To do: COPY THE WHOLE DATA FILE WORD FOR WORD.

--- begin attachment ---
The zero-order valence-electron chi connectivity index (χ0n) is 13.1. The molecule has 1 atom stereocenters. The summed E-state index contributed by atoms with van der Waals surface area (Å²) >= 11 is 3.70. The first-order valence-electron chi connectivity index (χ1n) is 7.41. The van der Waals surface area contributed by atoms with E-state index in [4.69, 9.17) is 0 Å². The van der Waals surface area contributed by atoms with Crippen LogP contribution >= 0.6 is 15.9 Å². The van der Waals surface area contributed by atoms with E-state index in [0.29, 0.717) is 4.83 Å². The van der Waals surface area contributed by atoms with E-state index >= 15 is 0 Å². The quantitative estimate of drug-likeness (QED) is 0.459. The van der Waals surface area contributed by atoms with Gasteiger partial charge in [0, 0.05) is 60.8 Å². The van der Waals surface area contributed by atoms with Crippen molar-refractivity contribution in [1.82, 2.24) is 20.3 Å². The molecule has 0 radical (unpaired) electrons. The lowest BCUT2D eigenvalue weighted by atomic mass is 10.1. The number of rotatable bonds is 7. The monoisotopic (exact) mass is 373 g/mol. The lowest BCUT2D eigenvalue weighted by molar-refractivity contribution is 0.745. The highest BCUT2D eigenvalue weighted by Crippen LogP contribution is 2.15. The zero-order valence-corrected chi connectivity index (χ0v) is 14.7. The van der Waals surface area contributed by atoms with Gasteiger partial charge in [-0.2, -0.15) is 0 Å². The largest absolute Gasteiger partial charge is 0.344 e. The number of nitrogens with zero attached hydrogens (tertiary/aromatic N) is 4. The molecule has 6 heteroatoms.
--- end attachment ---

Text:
The zero-order valence-electron chi connectivity index (χ0n) is 13.1. The molecule has 1 atom stereocenters. The summed E-state index contributed by atoms with van der Waals surface area (Å²) >= 11 is 3.70. The first-order valence-electron chi connectivity index (χ1n) is 7.41. The van der Waals surface area contributed by atoms with E-state index in [4.69, 9.17) is 0 Å². The van der Waals surface area contributed by atoms with Crippen LogP contribution >= 0.6 is 15.9 Å². The van der Waals surface area contributed by atoms with E-state index in [0.29, 0.717) is 4.83 Å². The van der Waals surface area contributed by atoms with E-state index >= 15 is 0 Å². The quantitative estimate of drug-likeness (QED) is 0.459. The van der Waals surface area contributed by atoms with Gasteiger partial charge in [0, 0.05) is 60.8 Å². The van der Waals surface area contributed by atoms with Crippen molar-refractivity contribution in [1.82, 2.24) is 20.3 Å². The molecule has 0 radical (unpaired) electrons. The lowest BCUT2D eigenvalue weighted by atomic mass is 10.1. The number of rotatable bonds is 7. The monoisotopic (exact) mass is 373 g/mol. The lowest BCUT2D eigenvalue weighted by molar-refractivity contribution is 0.745. The highest BCUT2D eigenvalue weighted by Crippen LogP contribution is 2.15. The zero-order valence-corrected chi connectivity index (χ0v) is 14.7. The van der Waals surface area contributed by atoms with Gasteiger partial charge in [-0.2, -0.15) is 0 Å². The largest absolute Gasteiger partial charge is 0.344 e. The number of nitrogens with zero attached hydrogens (tertiary/aromatic N) is 4. The molecule has 6 heteroatoms.